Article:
As buried as I was and the size of the rocks that were on me, I knew nobody was coming. I knew it was up to us. And I knew it was bad. And so I figured this was it. I made it through the car accident, I made it through PTSD and this is what is going to take me out? And this is how I’m going to die? And Steve said, this is not how you’re going to die.

Steve kept saying, “You have to help me dig, you have to help me dig.” So I started digging. As the night unfolded, Steve got me out, and we started to dig another neighbor out. It became obvious we weren’t going fast enough. So I ran along a hillside to go get help and I found both dogs, alive.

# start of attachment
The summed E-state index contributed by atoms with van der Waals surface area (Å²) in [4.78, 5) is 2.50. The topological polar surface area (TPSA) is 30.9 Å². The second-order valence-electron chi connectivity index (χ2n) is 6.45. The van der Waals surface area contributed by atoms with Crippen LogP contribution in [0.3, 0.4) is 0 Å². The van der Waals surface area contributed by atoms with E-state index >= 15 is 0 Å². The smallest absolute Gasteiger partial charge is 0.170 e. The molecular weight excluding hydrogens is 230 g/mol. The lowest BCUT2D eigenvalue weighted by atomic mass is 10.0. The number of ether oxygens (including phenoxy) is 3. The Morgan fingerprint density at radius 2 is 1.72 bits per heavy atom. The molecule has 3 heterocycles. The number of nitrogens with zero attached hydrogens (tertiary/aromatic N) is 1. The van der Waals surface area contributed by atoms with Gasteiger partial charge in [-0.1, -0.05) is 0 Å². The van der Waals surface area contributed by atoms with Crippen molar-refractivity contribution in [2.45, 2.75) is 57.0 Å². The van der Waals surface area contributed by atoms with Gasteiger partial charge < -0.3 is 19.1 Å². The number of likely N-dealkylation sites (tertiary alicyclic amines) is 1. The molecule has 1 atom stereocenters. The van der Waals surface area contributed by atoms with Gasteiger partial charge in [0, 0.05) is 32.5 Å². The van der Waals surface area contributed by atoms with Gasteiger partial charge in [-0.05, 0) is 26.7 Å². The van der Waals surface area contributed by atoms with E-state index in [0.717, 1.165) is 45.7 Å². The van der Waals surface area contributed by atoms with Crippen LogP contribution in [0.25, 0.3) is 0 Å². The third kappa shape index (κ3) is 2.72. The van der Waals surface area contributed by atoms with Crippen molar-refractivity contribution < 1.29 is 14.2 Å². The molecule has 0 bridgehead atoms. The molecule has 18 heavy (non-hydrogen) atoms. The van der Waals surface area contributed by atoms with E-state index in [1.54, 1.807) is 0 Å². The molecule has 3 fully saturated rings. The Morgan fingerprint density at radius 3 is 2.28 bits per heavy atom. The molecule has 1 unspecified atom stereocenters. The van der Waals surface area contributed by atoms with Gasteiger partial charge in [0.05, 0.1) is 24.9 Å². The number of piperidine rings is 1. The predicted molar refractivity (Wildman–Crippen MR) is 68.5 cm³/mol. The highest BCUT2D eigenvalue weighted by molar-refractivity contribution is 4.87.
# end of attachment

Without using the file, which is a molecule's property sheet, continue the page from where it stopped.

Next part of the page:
Everyone’s screaming at this point, it’s chaos, just chaos. It’s 3-4 in the morning, pitch black. What’s really bizarre is that we’re standing in a pitch dark house, he’s standing over me and we can both see as if it’s daylight. Because you have hormones and adrenaline that in a life or flight situation, allow you to see. You can see, plain as day.

Some pretty phenomenal things happen when you’re going to die and you don’t die.


Really the lesson from almost dying in that situation was alright, I have these survival skills. The last 4 years have prepared me for this.

I’m not somebody who believes anymore in Fate, like we have a path. But I believe we have a path, but we can change that path too.

I started to realize that in 5 years, each thing that happened to me, was preparing me for a worse thing. And that in the end, that would be losing my sister. My twin sister. My everything person. The person who we had a connection of friends, the same school, same classes, same music. Our personalities – she was the butterfly and I was the bee.